Philippine Asian News Today | FILIPINO Canada News Vancouver | Calgary | Edmonton

New ‘Mano Po’ movie centers on relationship issues

Seven years after “Mano Po: A Mother’s Love” hit the big screen comes the follow-up “Mano Po: Chinoy.”

The seventh offering in the franchise from Regal Entertainment stars Filipino-Chinese Richard Yap alongside Jean Garcia, Janella Salvador and Janna Agoncillo. “Mano Po 7” is being directed by Ian Lorenos, also Filipino-Chinese.

“Matagal ko ng gustong maka-trabaho si direk Ian. Actually, long overdue na kasi two years na kaming nag-uusap. So, I said, ‘Why don’t we just do ‘Mano Po?’” said Roselle Monteverde of the entertainment outfit. “We’ve been collaborating a lot since we’re both Filipino-Chinese. We’ve shared a lot of ideas and new things that we’ve discovered with Chinese-Filipino families of this generation.”

Ian finds being Filipino-Chinese a “big help” in directing “Mano Po 7.” His previous works were “Alagwa,” “Saturday Night Chills” and “The Leaving.”

“Kasi ’yung language, dialogue, ’yung nuances, alam ko iyon eh. Siguro ako ’yung typical Filipino-Chinese na lumaki sa Binondo. I speak the language that our ancestors speak, ’yung mga unang dumating sa Pilipinas. Malaking tulong iyon kasi doon ako lumaki, at alam ko din ’yung history ng lugar,” he said.

Ian and Regal want “Mano Po: Chinoy” to tackle issues that Filipino-Chinese families experience nowadays, making it different from previous installments. The sixth, “Mano Po: A Mother’s Love,” was about half-Chinese Melinda Uy (played by Sharon Cuneta) who got separated from her children.

“We want to make a story about the modern generation of Tsinoys (in ‘Mano Po 7’). So, iyon ’yung something in mind while we’re doing this. We want this to be contemporary,” Ian said.

The highlight of the film is the dynamics between the characters.

“Kasi ipu-push natin dito ’yung relationship issues. Dito makikita ’yung conflict ng isang Chinese-Filipino family,” the director said.

Main cast

Richard, who rose to fame by playing the Filipino-Chinese businessman Papa Chen on ABS-CBN’s teleserye “My Binondo Girl,” is aware of such things.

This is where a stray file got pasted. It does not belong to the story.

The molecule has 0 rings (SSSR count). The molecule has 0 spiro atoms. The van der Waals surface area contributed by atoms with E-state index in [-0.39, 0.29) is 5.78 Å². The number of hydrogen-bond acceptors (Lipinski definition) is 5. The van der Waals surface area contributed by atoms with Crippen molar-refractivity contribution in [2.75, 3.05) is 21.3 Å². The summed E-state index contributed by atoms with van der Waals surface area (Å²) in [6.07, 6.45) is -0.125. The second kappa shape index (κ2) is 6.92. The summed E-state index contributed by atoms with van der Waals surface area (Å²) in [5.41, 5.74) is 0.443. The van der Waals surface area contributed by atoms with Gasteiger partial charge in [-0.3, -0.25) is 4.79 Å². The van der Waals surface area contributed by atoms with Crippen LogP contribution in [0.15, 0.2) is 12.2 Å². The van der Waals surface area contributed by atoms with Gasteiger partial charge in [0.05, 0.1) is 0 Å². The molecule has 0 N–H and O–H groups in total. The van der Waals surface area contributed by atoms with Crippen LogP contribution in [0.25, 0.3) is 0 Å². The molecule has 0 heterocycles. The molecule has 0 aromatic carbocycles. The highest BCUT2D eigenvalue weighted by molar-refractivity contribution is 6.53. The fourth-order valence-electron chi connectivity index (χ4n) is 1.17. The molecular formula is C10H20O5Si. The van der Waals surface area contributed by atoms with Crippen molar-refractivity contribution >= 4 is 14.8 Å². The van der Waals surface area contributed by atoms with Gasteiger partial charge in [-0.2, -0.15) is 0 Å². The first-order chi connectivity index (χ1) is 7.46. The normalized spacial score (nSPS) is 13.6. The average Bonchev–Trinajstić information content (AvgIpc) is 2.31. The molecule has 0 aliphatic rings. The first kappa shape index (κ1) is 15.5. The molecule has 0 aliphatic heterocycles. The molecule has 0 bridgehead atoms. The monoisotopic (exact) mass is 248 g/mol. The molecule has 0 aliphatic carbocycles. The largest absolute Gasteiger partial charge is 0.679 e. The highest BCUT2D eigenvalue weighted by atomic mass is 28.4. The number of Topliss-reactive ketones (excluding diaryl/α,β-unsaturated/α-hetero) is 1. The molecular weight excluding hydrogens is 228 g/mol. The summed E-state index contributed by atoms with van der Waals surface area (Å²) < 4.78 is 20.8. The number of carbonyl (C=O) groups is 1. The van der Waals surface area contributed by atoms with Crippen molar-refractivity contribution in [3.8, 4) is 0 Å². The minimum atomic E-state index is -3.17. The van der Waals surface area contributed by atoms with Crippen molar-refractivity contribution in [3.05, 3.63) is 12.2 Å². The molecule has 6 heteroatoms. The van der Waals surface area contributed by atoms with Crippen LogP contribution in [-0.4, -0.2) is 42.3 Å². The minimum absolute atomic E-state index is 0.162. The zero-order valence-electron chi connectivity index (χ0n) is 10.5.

“May mga scenes dito na nangyayari sa ibang Chinese-Filipino families. They get so consumed with the business that they forget the families,” said he. “I think kaya ko siguro ito (gampanan) kasi may experience naman ako sa Chinese culture. It’s close to my background.”

Jean, who plays Richard’s wife in the movie, feels grateful to work again with Regal after many years. She also gets to work with cast members mostly from ABS-CBN.

“Very thankful ako na mabigyan ako ng blessings na ito. Dahil sa pelikula, nakakatrabaho ko ’yung mga hindi ko nakaka-trabaho sa netwok kung saan ako ngayon,” said Jean, a GMA-7 talent.

Ian sees no problem with Jean not watching any of the previous “Mano Po” movies. He said she wants her to give her role distinct portrayal.

“Gusto ko na iba naman ang atake niya compared to other actresses (from the other ‘Mano Po’ movies). She’s very unique naman. She’s a great actress so what can you ask for. So bigyan na lang natin siya ng sarili niyang acting sa “Mano Po 7,”” the director said.

The only advice Ian gave Jean is for her to learn more about Chinese culture.

“I think she should spend time ng konti sa background, konting cultural lessons para may idea siya why we do (things) his way, why we act this way, mga ganoong bagay,” Ian said.

As for Richard, Ian advised him to just be himself –well, sort of.

“Be Richard Yap but in a different scenario. Kasi iba ’yung approach ko. Ayaw ko na may constraint si Richard na ‘Ganito ang gawin mo.’ What if mas may kaya pa pala siyang gawin na I didn’t know. An artist should create something that (people) have never seen (from him) before,” he said.

Janelle also reunites with Richard. Recall that he played as her father on “Be Careful With My Heart.”

“Excited ako kung paano ito maiiba,” she said.

Shoot in China

Some scenes will be shot on Mount Putuo, an island southeast of Shanghai where Roselle goes on yearly pilgrimage.

“Kahit na wala kang problema, it’s a good positive feeling and healing (to go there) kasi you pray with the monks every morning. You don’t eat any meat and you do the vegetarian diet with them,” Roselle said.

She hopes “Mano Po 7” will not get affected by the issue between the Philippines and China over the West Philippine Sea.

“Ang ipu-push naman namin palagi is focus tayo doon sa story ng “Mano Po” and the positive values we can adapt here,” Roselle said. “Kung ano man ang mangyari sa West Philippine Sea, it’s a social issue na sana hindi naman maapektuhan during Christmas kapag ipinalabas natin ito. I think open-minded naman ang mga tao na separate naman ang issue na iyan sa movie. Baka makatulong pa (nga) sana.”

More than feeling pressured, Richard is hopeful for the success of “Mano Po: Chinoy.”

“Of course, may konting pressure but we just have to do our best. We hope the story will attract the moviegoers. I’m sure marami tayong Tsinoys na ma-attract na manood dito. Hopefully, this will go very well,” the actor said.( Karen Valeza and Jojo P. Panaligan , mb)